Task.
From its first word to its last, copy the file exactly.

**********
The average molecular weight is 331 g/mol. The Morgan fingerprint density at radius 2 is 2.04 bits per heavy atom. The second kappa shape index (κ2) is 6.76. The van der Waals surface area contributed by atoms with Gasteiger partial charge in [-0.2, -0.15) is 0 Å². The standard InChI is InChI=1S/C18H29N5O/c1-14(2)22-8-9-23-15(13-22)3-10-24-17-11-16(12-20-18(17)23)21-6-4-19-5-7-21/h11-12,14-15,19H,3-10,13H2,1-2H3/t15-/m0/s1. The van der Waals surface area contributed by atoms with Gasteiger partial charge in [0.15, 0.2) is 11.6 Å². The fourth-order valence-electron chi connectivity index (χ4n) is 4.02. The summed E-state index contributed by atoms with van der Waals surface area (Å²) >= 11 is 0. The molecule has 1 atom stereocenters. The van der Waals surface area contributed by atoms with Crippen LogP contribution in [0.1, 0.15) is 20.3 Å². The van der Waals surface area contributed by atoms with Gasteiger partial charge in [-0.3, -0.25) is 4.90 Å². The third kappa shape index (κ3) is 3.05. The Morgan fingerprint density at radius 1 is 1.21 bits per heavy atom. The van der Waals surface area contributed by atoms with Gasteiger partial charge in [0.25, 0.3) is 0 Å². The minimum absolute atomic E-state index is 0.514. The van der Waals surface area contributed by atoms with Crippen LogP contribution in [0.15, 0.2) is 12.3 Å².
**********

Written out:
The average molecular weight is 331 g/mol. The Morgan fingerprint density at radius 2 is 2.04 bits per heavy atom. The second kappa shape index (κ2) is 6.76. The van der Waals surface area contributed by atoms with Gasteiger partial charge in [-0.2, -0.15) is 0 Å². The standard InChI is InChI=1S/C18H29N5O/c1-14(2)22-8-9-23-15(13-22)3-10-24-17-11-16(12-20-18(17)23)21-6-4-19-5-7-21/h11-12,14-15,19H,3-10,13H2,1-2H3/t15-/m0/s1. The van der Waals surface area contributed by atoms with Gasteiger partial charge in [0.15, 0.2) is 11.6 Å². The fourth-order valence-electron chi connectivity index (χ4n) is 4.02. The summed E-state index contributed by atoms with van der Waals surface area (Å²) >= 11 is 0. The molecule has 1 atom stereocenters. The van der Waals surface area contributed by atoms with Crippen LogP contribution in [0.1, 0.15) is 20.3 Å². The van der Waals surface area contributed by atoms with Gasteiger partial charge in [-0.3, -0.25) is 4.90 Å². The third kappa shape index (κ3) is 3.05. The Morgan fingerprint density at radius 1 is 1.21 bits per heavy atom. The van der Waals surface area contributed by atoms with Gasteiger partial charge in [0.25, 0.3) is 0 Å². The minimum absolute atomic E-state index is 0.514. The van der Waals surface area contributed by atoms with Crippen LogP contribution in [0.15, 0.2) is 12.3 Å².